Forum for Science, Industry and Business

Sponsored by:     3M 
Search our Site:

 

New system developed to monitor deaths in general practice

28.07.2003


Researchers from Imperial College London have developed a system using statistical control charts to help monitor mortality rates in general practice.

Although the system, details of which are published online today in The Lancet, was developed as a practical response to monitoring issues raised by the Harold Shipman case, it can also be used to monitor variations in the quality of care between GPs and practices.

Dr Paul Aylin, one of the paper’s authors, from Imperial College London comments: “Following the Shipman affair it became clear that no method existed to monitor mortality rates in general practice.



“One use of this system would be to help stop a repeat of the Shipman affair, but tools such as this could also help in monitoring the performance of GPs and their practices by continuously keeping track of mortality rates.

“We envisage these methods being used as a governance tool for monitoring performance since they enable a first-pass analysis of the data and can highlight units with an unusual outcome. We caution however, that the charts themselves cannot shed light on the reasons for apparent poor performance.

“Excess mortality will not necessarily mean bad practice or even criminal behaviour. Excess mortality could result from many different situations. For example, practices involved in terminal care for cancer patients or treating patients in a number of nursing homes. The system can also be used to help spot GPs or practices with particularly low mortality rates, which may be indicative of good practice.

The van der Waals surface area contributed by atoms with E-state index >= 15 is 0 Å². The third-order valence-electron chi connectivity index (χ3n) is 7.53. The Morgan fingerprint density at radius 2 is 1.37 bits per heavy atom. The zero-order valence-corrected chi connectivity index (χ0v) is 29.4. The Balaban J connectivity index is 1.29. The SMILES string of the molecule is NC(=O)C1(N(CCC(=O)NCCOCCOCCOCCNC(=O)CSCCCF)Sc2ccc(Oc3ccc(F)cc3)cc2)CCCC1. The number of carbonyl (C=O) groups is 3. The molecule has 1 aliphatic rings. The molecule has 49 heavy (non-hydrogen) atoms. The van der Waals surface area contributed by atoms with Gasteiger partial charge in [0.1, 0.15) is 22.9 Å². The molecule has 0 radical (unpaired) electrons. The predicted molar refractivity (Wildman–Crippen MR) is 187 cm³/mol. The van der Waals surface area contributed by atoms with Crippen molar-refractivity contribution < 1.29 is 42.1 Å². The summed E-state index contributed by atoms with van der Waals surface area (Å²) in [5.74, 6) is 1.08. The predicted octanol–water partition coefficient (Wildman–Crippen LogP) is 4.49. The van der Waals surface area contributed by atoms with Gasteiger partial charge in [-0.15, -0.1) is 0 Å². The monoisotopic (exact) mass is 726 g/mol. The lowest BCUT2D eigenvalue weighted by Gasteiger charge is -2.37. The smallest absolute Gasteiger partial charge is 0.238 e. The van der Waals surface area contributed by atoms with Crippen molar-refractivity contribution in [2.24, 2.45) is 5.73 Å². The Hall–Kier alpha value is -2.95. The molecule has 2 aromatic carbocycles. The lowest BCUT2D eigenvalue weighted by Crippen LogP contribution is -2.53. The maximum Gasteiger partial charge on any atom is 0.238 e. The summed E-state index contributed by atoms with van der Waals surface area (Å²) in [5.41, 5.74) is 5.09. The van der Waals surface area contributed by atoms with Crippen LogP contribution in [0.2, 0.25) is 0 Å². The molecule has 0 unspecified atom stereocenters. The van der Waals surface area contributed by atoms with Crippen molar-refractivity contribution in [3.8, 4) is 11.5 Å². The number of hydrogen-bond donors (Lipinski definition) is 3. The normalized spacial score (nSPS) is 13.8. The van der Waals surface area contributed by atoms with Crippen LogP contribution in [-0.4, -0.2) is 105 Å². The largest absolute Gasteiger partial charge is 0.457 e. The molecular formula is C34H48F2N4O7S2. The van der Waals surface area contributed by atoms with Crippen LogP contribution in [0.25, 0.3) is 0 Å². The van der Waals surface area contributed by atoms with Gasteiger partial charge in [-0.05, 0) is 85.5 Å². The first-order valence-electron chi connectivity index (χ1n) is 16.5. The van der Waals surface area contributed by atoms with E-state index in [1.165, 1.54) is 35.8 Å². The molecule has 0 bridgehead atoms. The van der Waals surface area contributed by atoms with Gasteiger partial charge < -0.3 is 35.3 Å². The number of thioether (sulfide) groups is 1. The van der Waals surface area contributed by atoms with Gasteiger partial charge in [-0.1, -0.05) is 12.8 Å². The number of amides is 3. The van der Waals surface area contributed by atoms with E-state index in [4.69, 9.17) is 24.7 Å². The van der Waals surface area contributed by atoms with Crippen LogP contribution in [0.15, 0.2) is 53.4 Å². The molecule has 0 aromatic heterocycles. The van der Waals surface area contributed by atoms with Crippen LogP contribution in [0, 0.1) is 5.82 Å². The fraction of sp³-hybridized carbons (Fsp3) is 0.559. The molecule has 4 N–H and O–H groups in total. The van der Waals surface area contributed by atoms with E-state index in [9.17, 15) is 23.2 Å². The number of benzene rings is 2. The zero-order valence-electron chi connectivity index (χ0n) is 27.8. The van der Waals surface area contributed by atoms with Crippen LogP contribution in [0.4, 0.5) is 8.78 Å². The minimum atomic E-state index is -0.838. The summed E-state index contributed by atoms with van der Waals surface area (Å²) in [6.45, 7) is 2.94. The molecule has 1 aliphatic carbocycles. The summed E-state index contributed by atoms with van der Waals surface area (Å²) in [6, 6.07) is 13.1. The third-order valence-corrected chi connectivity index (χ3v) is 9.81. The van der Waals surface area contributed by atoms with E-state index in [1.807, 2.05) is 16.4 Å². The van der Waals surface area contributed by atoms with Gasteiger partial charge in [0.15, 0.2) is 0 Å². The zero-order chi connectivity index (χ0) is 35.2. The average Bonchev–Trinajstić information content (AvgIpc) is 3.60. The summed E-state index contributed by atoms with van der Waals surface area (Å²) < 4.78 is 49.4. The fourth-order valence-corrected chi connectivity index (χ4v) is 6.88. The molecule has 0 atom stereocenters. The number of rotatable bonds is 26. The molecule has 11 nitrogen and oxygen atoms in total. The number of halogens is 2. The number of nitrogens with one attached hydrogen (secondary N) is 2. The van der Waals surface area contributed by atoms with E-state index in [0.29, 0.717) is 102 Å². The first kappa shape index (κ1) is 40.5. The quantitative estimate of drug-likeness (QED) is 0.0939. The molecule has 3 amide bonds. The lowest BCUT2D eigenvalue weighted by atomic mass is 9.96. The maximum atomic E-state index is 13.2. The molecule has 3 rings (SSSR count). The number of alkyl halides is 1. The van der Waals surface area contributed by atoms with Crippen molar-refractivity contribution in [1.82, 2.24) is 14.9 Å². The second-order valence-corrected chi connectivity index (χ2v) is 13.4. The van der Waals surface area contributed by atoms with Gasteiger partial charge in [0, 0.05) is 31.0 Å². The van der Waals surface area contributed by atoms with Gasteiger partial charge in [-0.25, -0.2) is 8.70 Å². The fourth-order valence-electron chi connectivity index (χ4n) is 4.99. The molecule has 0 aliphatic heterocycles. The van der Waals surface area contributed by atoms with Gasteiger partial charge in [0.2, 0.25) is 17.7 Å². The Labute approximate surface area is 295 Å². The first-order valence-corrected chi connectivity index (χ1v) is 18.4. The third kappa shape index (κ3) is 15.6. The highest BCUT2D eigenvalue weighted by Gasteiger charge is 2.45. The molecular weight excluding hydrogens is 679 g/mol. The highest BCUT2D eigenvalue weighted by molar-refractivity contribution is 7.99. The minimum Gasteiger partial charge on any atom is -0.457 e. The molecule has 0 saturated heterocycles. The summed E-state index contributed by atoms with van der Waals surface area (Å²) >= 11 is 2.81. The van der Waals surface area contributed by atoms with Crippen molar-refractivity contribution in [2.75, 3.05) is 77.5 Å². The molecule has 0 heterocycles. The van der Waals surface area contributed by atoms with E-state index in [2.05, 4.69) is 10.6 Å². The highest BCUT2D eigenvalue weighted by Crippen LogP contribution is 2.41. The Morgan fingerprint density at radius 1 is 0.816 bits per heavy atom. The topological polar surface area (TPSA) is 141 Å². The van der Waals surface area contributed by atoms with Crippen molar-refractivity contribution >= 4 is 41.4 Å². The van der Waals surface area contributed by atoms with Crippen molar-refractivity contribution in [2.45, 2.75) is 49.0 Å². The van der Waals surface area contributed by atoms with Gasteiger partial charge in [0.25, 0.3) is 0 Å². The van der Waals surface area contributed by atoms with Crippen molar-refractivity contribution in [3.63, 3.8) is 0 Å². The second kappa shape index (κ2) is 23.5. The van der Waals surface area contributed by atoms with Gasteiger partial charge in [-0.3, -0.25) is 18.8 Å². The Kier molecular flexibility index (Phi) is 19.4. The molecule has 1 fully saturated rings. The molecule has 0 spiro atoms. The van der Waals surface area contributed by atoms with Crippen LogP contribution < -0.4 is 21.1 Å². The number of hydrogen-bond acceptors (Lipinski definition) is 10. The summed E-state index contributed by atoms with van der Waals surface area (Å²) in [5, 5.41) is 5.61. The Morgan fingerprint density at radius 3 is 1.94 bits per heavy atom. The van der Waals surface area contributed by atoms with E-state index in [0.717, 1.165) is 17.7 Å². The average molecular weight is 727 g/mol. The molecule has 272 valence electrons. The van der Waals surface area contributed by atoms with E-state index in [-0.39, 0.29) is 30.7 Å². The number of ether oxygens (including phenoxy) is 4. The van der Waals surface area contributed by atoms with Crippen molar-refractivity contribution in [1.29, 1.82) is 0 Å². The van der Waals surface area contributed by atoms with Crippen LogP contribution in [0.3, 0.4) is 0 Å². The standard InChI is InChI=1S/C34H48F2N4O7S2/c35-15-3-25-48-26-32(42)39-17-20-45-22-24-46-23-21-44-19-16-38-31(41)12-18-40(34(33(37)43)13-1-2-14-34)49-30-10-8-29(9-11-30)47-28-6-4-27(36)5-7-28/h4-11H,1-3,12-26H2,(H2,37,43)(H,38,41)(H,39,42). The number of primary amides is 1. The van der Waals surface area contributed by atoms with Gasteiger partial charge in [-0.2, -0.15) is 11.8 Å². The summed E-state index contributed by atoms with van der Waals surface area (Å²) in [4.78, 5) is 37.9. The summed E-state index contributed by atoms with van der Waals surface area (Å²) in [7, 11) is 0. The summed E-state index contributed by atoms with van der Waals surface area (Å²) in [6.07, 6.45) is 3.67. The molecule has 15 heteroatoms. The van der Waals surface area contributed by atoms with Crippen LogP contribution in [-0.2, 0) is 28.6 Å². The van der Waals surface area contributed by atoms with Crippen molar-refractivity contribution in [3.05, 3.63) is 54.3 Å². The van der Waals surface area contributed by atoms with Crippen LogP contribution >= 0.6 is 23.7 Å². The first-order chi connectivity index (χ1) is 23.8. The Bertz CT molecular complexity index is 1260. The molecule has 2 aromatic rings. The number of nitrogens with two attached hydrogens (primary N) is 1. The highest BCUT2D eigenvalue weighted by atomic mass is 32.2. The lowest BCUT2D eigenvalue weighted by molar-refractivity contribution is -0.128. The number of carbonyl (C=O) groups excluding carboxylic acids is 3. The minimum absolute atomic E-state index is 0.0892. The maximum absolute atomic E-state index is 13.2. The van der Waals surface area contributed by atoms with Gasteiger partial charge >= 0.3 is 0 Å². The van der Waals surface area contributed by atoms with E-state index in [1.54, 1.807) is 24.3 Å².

“Any GPs or practices that are seen as having unusual mortality patterns could be investigated further through audit. This process could be improved by the collection of additional information on the death certificate.”

Dr Nicky Best, an author of the paper, from Imperial College London comments: “If the NHS is to deliver high quality cost effective care leading to improved health through guidance, audit and best practice, it needs high quality and timely information. Any method, for analysing and comparing performance, no matter how sophisticated, will founder if this is unavailable.”

The researchers collected data from more than 1000 GPs (including Shipman) or practices over five health authority areas between 1993 and 1999, linking information from death certificates and patient lists. From this they were able to work out how many patients died per GP or practice.

In order to calculate a figure from which abnormal mortality rates could be established, local reference rates were derived from the age and year specific mortality rates for the relevant Health Authority.

The researchers then plotted the mortality figures by year on to a graph using a CUSUM (Cumulative Sum) method. This allowed the researchers to monitor the mortality figure year on year, highlighting any unusual trends in mortality. If the cumulative difference between the observed mortality and the reference rates exceeded a pre-defined threshold, this signalled a warning that the mortality rates for the GP or practice in question warranted further investigation.

Tony Stephenson | alfa
Further information:
http://www.imperial.ac.uk

More articles from Health and Medicine:

nachricht Penn studies find promise for innovations in liquid biopsies
30.03.2017 | University of Pennsylvania School of Medicine

nachricht 'On-off switch' brings researchers a step closer to potential HIV vaccine
30.03.2017 | University of Nebraska-Lincoln

All articles from Health and Medicine >>>

The most recent press releases about innovation >>>

Die letzten 5 Focus-News des innovations-reports im Überblick: